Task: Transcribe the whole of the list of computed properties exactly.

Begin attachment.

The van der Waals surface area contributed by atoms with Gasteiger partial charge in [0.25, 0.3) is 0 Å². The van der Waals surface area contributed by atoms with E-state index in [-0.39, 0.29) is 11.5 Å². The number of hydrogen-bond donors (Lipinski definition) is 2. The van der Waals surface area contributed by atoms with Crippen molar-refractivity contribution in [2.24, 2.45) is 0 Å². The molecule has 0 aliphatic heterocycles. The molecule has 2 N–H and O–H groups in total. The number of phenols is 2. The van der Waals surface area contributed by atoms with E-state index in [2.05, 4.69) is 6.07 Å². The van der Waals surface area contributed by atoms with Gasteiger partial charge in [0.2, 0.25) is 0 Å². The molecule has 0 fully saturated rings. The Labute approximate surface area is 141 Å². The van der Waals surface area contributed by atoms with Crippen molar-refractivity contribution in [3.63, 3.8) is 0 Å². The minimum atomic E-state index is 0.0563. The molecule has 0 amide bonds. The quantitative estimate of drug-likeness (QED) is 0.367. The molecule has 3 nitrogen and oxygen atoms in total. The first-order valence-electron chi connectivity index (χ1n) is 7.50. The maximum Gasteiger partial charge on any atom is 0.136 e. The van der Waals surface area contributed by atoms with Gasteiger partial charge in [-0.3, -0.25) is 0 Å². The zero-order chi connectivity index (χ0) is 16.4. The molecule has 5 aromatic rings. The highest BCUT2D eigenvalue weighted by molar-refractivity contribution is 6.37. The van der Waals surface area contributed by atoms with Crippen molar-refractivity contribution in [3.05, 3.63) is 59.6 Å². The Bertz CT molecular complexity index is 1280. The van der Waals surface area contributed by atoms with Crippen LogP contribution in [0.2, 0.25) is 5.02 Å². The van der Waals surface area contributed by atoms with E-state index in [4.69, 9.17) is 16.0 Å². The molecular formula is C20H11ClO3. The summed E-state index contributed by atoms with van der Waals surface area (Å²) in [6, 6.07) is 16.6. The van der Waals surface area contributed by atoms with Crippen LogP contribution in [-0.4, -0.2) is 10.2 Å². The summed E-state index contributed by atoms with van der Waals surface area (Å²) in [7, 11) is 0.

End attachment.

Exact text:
The van der Waals surface area contributed by atoms with Gasteiger partial charge in [0.25, 0.3) is 0 Å². The van der Waals surface area contributed by atoms with E-state index in [-0.39, 0.29) is 11.5 Å². The number of hydrogen-bond donors (Lipinski definition) is 2. The van der Waals surface area contributed by atoms with Crippen molar-refractivity contribution in [2.24, 2.45) is 0 Å². The molecule has 0 aliphatic heterocycles. The molecule has 2 N–H and O–H groups in total. The number of phenols is 2. The van der Waals surface area contributed by atoms with E-state index in [2.05, 4.69) is 6.07 Å². The van der Waals surface area contributed by atoms with Gasteiger partial charge in [0.2, 0.25) is 0 Å². The molecule has 0 fully saturated rings. The Labute approximate surface area is 141 Å². The van der Waals surface area contributed by atoms with Crippen molar-refractivity contribution in [3.63, 3.8) is 0 Å². The minimum atomic E-state index is 0.0563. The molecule has 0 amide bonds. The quantitative estimate of drug-likeness (QED) is 0.367. The molecule has 3 nitrogen and oxygen atoms in total. The first-order valence-electron chi connectivity index (χ1n) is 7.50. The maximum Gasteiger partial charge on any atom is 0.136 e. The van der Waals surface area contributed by atoms with Gasteiger partial charge in [-0.3, -0.25) is 0 Å². The zero-order chi connectivity index (χ0) is 16.4. The molecule has 5 aromatic rings. The highest BCUT2D eigenvalue weighted by molar-refractivity contribution is 6.37. The van der Waals surface area contributed by atoms with Crippen molar-refractivity contribution in [3.05, 3.63) is 59.6 Å². The Bertz CT molecular complexity index is 1280. The van der Waals surface area contributed by atoms with Crippen LogP contribution in [0.2, 0.25) is 5.02 Å². The van der Waals surface area contributed by atoms with E-state index in [4.69, 9.17) is 16.0 Å². The molecular formula is C20H11ClO3. The summed E-state index contributed by atoms with van der Waals surface area (Å²) in [6, 6.07) is 16.6. The van der Waals surface area contributed by atoms with Crippen LogP contribution in [-0.4, -0.2) is 10.2 Å². The summed E-state index contributed by atoms with van der Waals surface area (Å²) in [7, 11) is 0.